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Lethbridge Herald Newspaper Archives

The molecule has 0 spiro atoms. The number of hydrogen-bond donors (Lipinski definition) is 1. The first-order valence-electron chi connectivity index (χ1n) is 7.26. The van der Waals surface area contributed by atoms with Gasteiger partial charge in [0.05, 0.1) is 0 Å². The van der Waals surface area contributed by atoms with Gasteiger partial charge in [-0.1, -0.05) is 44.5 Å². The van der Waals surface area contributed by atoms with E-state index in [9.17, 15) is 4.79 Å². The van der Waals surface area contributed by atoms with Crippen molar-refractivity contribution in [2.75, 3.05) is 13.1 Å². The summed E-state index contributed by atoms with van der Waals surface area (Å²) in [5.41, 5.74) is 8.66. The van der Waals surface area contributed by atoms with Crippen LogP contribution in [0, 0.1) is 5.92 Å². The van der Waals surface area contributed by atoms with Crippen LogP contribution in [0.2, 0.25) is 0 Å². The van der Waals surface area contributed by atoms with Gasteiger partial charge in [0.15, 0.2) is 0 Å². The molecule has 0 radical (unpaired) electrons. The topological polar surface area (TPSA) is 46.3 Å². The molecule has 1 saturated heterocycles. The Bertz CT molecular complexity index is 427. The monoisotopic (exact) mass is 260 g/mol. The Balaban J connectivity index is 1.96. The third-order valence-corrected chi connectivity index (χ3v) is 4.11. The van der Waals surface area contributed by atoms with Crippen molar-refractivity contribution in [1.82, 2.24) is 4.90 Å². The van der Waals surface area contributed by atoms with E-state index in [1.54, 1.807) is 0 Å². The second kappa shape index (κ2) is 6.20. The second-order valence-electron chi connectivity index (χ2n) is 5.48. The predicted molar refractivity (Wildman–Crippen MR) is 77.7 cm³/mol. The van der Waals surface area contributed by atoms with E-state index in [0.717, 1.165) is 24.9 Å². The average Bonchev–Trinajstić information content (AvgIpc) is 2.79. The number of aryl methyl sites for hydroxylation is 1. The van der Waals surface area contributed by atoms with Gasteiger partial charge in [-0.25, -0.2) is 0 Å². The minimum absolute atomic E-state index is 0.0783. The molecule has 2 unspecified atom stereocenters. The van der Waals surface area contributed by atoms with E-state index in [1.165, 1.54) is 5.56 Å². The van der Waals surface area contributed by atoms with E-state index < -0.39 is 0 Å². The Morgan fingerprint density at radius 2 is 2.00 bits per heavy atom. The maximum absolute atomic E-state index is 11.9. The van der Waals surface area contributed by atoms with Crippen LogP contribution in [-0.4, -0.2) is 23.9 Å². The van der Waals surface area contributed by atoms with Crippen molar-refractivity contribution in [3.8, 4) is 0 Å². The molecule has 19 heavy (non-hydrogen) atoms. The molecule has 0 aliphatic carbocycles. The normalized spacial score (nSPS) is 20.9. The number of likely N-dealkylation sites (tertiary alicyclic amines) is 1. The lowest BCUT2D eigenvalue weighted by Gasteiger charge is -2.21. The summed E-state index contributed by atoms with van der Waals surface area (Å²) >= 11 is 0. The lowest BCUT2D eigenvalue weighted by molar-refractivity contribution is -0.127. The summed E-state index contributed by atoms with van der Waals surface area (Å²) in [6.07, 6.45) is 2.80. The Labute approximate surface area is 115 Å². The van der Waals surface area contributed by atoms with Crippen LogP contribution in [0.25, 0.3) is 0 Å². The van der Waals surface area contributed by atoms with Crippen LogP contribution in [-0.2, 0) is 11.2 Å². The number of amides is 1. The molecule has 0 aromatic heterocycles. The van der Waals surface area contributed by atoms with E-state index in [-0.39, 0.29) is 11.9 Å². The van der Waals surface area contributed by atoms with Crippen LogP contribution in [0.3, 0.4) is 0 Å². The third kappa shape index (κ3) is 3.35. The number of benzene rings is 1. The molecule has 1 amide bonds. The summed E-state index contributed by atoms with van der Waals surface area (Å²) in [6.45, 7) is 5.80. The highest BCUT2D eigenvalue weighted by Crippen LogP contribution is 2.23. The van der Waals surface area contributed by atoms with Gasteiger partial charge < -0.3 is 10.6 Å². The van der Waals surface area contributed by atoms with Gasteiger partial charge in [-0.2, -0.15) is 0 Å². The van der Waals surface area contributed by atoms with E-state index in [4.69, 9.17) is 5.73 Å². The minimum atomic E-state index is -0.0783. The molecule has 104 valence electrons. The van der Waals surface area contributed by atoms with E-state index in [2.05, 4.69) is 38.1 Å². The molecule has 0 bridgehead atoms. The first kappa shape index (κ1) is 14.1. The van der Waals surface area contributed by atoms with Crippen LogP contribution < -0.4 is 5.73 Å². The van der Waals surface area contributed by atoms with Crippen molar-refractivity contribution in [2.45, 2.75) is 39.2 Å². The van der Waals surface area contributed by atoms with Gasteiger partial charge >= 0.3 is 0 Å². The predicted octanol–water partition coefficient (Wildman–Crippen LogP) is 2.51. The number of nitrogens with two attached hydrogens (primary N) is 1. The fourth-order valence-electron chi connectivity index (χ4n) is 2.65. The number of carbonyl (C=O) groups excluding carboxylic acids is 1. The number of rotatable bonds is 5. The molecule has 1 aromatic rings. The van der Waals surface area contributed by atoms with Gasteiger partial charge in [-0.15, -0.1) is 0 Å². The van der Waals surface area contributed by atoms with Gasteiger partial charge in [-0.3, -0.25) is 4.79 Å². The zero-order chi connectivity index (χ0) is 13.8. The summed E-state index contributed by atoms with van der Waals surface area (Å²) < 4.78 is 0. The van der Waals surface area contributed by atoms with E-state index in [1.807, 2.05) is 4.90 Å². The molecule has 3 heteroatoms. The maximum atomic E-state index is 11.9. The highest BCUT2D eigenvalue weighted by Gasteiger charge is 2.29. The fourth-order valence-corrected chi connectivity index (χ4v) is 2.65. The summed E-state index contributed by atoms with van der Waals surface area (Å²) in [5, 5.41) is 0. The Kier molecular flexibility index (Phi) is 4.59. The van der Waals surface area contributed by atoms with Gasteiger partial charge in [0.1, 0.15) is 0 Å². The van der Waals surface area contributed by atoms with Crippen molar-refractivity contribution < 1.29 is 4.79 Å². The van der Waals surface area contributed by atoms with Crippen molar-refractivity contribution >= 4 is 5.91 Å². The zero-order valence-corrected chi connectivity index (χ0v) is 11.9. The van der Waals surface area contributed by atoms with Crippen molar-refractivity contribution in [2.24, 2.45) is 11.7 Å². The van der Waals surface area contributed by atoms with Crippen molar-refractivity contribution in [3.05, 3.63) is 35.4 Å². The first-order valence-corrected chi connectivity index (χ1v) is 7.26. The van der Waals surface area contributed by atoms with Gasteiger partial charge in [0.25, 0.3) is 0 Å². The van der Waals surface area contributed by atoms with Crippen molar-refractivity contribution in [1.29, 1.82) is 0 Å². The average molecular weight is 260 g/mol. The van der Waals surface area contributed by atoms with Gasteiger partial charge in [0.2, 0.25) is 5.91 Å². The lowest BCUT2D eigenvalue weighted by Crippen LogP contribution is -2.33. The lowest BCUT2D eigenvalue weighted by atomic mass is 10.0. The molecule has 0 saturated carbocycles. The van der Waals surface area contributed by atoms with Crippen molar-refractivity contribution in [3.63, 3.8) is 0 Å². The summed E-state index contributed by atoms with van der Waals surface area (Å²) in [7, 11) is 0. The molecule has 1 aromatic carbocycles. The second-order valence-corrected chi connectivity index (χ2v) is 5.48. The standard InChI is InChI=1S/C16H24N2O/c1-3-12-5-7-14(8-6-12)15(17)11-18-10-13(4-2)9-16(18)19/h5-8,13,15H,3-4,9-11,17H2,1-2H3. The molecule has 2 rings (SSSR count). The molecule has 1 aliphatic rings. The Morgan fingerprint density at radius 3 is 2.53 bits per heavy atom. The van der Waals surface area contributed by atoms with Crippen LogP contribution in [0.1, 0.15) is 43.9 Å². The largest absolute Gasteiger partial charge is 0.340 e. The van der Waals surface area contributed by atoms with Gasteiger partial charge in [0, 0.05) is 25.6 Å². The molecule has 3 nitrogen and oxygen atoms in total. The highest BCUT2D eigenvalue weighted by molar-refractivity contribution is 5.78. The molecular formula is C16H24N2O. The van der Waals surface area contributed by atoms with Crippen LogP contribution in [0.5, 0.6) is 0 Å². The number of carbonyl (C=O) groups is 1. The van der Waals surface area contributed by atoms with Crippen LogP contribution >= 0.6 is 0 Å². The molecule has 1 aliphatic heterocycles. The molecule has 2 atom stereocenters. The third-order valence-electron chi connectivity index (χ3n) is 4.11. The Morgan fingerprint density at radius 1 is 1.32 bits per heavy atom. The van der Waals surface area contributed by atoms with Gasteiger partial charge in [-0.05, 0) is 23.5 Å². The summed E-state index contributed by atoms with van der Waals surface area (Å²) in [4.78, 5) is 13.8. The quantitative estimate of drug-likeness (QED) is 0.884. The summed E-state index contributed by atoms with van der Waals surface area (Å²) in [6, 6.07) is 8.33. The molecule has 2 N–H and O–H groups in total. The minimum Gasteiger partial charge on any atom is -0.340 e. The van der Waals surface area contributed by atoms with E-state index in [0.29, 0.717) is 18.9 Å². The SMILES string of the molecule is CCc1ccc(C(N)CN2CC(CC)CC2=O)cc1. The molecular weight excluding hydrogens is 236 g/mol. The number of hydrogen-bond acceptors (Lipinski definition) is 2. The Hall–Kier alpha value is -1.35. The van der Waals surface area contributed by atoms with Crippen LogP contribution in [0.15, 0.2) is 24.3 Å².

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Lethbridge Herald, The (Newspaper) - May 24, 1974, Lethbridge, Alberta The LetHbtridge Herald LXVII 137 LETHBRIDQE. ALBERTA. FRIDAY. MAY 1974 10 Cents 26 Pages xsi. Power plant sale supported by minister By AL SCARTH Herald Legislature Bureau EDMONTON Lethbndge is probably well-advised to sell its power plant to Calgary Roy minister of telephones and says The minister in a Herald interview Thursday that the decision was entirely up to Lethbndge City Council and the province had absolutely no intention of getting involved But he said Calgary Power and the City of Calgary had an excellent arrangement for supplying consumers with electricity Lethbndge consumers are paying 35 per cent more for their power than Calgary he said Even buying its power from the private Calgary still rakes in a 25 per cent profit on the sale of Mr Farran estimated The average residential power bill for a month is 70 in Lethbndge compared with 85 in Calgary and 10 in Edmonton difference is largely caused by an inefficient Lethbndge plant' In the Mr Farran told New Democratic Leader Grant Notley sale of the plant was a matter of choice by the local the City of Lethbndge He said it was too early to consider a provincial subsidy to keep Lethbndge City in the power business Until all the facts are in it's not reasonable to make a judgment There is a school pf thought that thinks the power plant in Lethbndge is obsolete and inefficient and will be very costly to replace It might be advisable to bypass with somebody else There is another school that thinks entirely the opposite Until all the evidence is I imagine Mayor Anderson won t make his final Mr Farran told the House But outside the he would have thought the evidence indicated they should go the same route as Calgary He said the government would almost certainly reject a new gas-fired plant if the city wanted to build one Such use of natural gas is considered wasteful by the government I can't see the point of building a coal-fired plant at he said the point of putting in great big smoking In the midst of negotiations with the city about shelter from rising gas Mr Farran said those prices might be an additional reason for them to sell because they're not going to get full shelter from rising prices Under the recently announced natural gas rebate plan the province will subsidize cities to cushion gas consumers from rising prices The amount of the subsidy is now being negotiated If the cost of natural gas goes above 31 cents per thousand cubic the province will pick up the total tab It has determined 31 cents as the level at which coal becomes competitive with natural gas So below that it offers only a and shelter from rising gas prices The reason is that it wants to encourage cities to use coal-based power plants Calgary Power uses primarily coal to produce its power so the province would have no objections to its supplying Lethbndge needs The negotiations will determine how much more city power consumers will pay in additional charges Mr Farran says rising power costs will be under 11 per cent That figure would represent the increase if the province only subsidized cities above the 31-cent level The partial umbrella from price increases below that figure should be decided by the end of June One of the items being negotiated is a suggestion from the cities that removal of the umbrella under 31 cents be phased in It has been suggested that under 31 a 30 cent umbrella go into effect now It would decrease to 20 per cent next 10 per cent in three years and then disappear Mr Notley said in an interview the province should pay to enable Lethbndge to keep producing power Killings feared if strike goes on Can I have a peek Getting to the bottom of Pal goes after a gopher under the watchful eye of his master 11-year- old Rob Clarke of 1414 Birch Place This pair of hunters were spotted by Herald photographer Bill Groenen in a vacant lot near their home BELFAST not said a victim of the crippling general strike by Northern Ireland's Protestant militants that went into its 10th day today A protestant Neil is a craftsman in a Belfast factory He said he has not been paid since the strike began the strike goes on for much longer there are going to be looting and killing as people are forced to take what they can find or he said Neil is not his real name He asked not be identified cause it could mean bad trou- bles for me and my family Protestant thugs have used strongarm tactics to enforce the threatening men like Neil who would prefer to work Neil was asked to stay away from his downtown plant last week He wasn't threatened he but he knows men who defied the shutdown have been beaten or had their homes set afire by the strikers The called by Protes- tant extremists to kill plans to give the predominantly Roman Catholic Irish republic Canadian reactor made Herald Ottawa Bureau OTTAWA India almost certainly used a Canadian reactor to produce the nuclear material used in the 'peaceful nuclear device India exploded last according to Canadian nuclear experts knowledgeable about Canada's co-operation in the development of India's nu- clear competence But to India has not re- plied officially to recent Cana- dian diplomatic inquiries whether in fact the research reactor given India by Canada under the Columbo plan in the late 1950s was used to make the weapons-grade plutomum needed for a nuclear Canada now strongly suspects And federal nuclear officials admitted yesterday that even if and when India does admit using the Ill- million the country will have a case for defending its actions and for claiming they did not violate the letter of an agreement made with Canada in ac- a voice in the affairs of Northern has brought industry and commerce to a virtual standstill Electricity and gas supplies have plummeted to critical lows Food especially fresh meat and are diminishing rapidly and the stores that still are open report panic buying of canned goods There was a sign of a slight letup in the extremist grip Thursday when leaders of the Ulster Workers' coordinating the agreed to let power plants continue operating at their minimal scale Supplies are down to 30 per cent of normal Inside 22-27 Comics 20 Comment 4 District 17 Family 18 19 Local News 16 Markets 21 Sports 13 1 Theatres 7 RERRE Travel 11 TV 6 9 10 1 Ms 3 'My fellow Canadi Home 8 LOW TONIGHT an HIGH SAT. WARM Grain policy confuses South The grain industry in Southern Alberta remains confused today following annoucements Thursday of a new federal feed grains policy by Otto minister in charge of the Canadian wheat board Alberta's key farm group representing more than claims the new policy will relieve the pressure on grain producers to sell at distress prices Unifarm also welcomed increased cash advances for feed grains added storage in elevators for feed grains and flexible quotas The group will continue to look at control by the wheat board of quotas imposed on feed grams being sold from one farmer to another This is only in effect when the feed gram is to be stored in a country elevator prior to use Allan Macpherson of vice-president of Alberta Wheat told The Herald in a telephone interview today the new policy provides a price quarantee for feed producers that should be welcomed by the industry Mr Macpherson said the new policy will mean little change to users of feed grains in Eastern Canada Livestock feeders will continue to base their feed costs on the price of corn in the United States If they can get barley and feed wheat cheaper from the west they'll buy But if corn is western feed grains will be he said Al graing supervisor for Ellison Milling Co in Lethbndge said tnere is no argument for the clause which removes all provincial borders to feed grain movement It doesn t hurt the industry if eastern Canadian feeders want feed grain the he said Let then come out and buy it at the same price local feeders have to said Mr Hines But it will cost more to the eastern feeder because of the higher transportation and handling costs BONANZA MAY AID HOMES Herald Legislature Bureau EDMONTON Part of a billion-dollar oil bonanza may go to help home provincial treasurer Gordon Miniely said Thursday With mortgage rates climbing to 11 per cent and only relatively high income famines eligible for the help may be in the form of subsidized interest rates Or it could be a direct grant or low-interest loan The province was giving the matter in-depth Mr Miniely told Opposition Leader Bob Clark But legislation not be introduced before next he said Better petro deal seen for Alberta By AL SCARTH Herald Legislature Bureau EDMONTON Ottawa has come part way in meeting Alberta concerns about a petrochemical plant Don minister of federal and intergovernmental said today Mr Getty also revealed to the legislature that the government has nearly completed negotiations with the plant Dow- Dome for a better deal in the project for Albertans The hopeful note struck by the minister was that the federal cabinet has recognized the Canadian market must be protected for Alberta petrochemicals for a specified period of time The province has feared Ottawa would unilaterally divert products from the plant shipped to non competitive Eastern American markets If it did that Ontario plants would be able to provide damaging competition to Alberta Dow-Dome which plans the project for Fort Saskatchewan must now apply to the- National Energy Board which will set the period of time its product will be guaranteed freedom of shipment to the United States Mr Getty said this is where the uncertainty remains The board might only guarantee no diversions for only a short period such as two years He would like to see a 10- year guarantee then wed have ourselves gearcc1 up to use the product fit Price knowledge doubted Ont Ontario s premier William Davis said Thursday he didn't know whether Alberta Premier Peter Lougheed and Saskatchewan Premier Allan Blakeney were aware of the critical difference between wellhead and citygate prices during the March energy conference I wouldn't say that Lougheed and the premier of Saskatchewan knew Mr Davis said in an interview You have to be a mind reader to know that' He said later that he didn't believe Prime Minister Trudeau knew the difference either at the time Wellhead is the price in the oil field and citygate is the higher price at the refinery in Edmonton where the pipeline to Eastern Canada begins Ontario Energy Minister Darcy McKeough said last week that the citygate price added an estimated 20 cents a barrel to the 50 a barrel rate accepted at the conference At the Ontario had suggested a price of a barrel while Alberta and Saskatchewan were pressing for a much higher price But Prime Minister Trudeau told them that if they couldn't Ottawa would legislate a price of said Mr Davis Duke Ellington dead of cancer NEW YORK Duke who introduced a sizzling brand of jazz to Harlem in the 1920s and later became known the world over as a bandleader and died today of cancer and pneumonia Edward Kennedy nicknamed for his im- peccable died at Columbia Presbyterian Medical Centre Ellington suffered from cancer involving both lungs and pneumonia at the OTiH fincnital eairl in a statement on behalf of the family He entered the hospital at the end of March and received intensive radio and chem- otherapy treatments He was heartened by the thousands of messages from his friends around the world Af his bedside at his death was his and his Mercer The funeral will be Monday at St John the Divine Cathedral in New York Ellington had been unable to attend celebrations for his hirthdav in New York last month The celebration brought together 35 jazz groups and soloists in a tribute to the jazz master In Ellington had returned to where he grew and performed for several hundred inner-city school children and Julie Nixon Eisenhower The president's daughter hailed Ellington as of my and brought a letter from her father addressed to 'his excellency the Duke of Ellington The letter from President Nixon proclaimed that 'there'll never be another you And across the world music- loving audiences as in stomped and shouted to the smooth jazz of the Ellington band Among the honors given El- lington in the course of his ca- reer was the French Legion of Honor presented in 1973 Asked how many countries had given him awards he re- plied I never count awards I only enjoy I don't even count the bars when I do I9 Oh I guess I have to said outside the legislature the province is happy with a new deal it is negotiating through Fred Minister of Industry and with Dow- Dome Cabinet approval of the deal could come as soon as two weeks from now The deal will see substantially further' upgrading of the ethylene produced in Alberta and more Mr Gettv said The plant will be built sooner with second and third stages moved ahead Albertans will get a larger chunk of the profits through some form of public participation possibly the government's Alberta Energy Company Galilee massacre plotted TIBERIAS Israel A captured Palestinian terrorist whose suicide squad was intercepted by Israeli security forces in the Golan Heights says the band s mission was a Maalot-style raid and possible massacre at fishing villages on the Sea of Galilee The terrorist who spoke some and another member of the eight man squad were seized Thursday by Israeli soldiers participating in a security screen thrown up to protect border areas from guerrilla attacks They disclosed under inter- rogation the presence of the others and the Israelis killed all six in a battle four miles in- side Israel The captives said they be- longed to the Popular Demo- cratic Front for the Liberation of the same group that sent three terrorists to attack a school in Maalot last week Twenty-one five adults and the three gunmen were killed in that carnage The English-speaking Pale- stinian captive told reporters his band was sent into Israel to seize hostages and demand the release of 30 guerrillas held in Israel if the demands were not met they were to blow up the houses we had captured with the hostages and ourselves as he said There would be a massacre Seen and heard About town Don LeBaron wondering if Lethbndge County Council had a ceremonial flush when new plumbing was installed in Hardieville Scotsman Bob reluctantly accepting a lesson in billiards from an Irishman DUKE ELLINGTON ;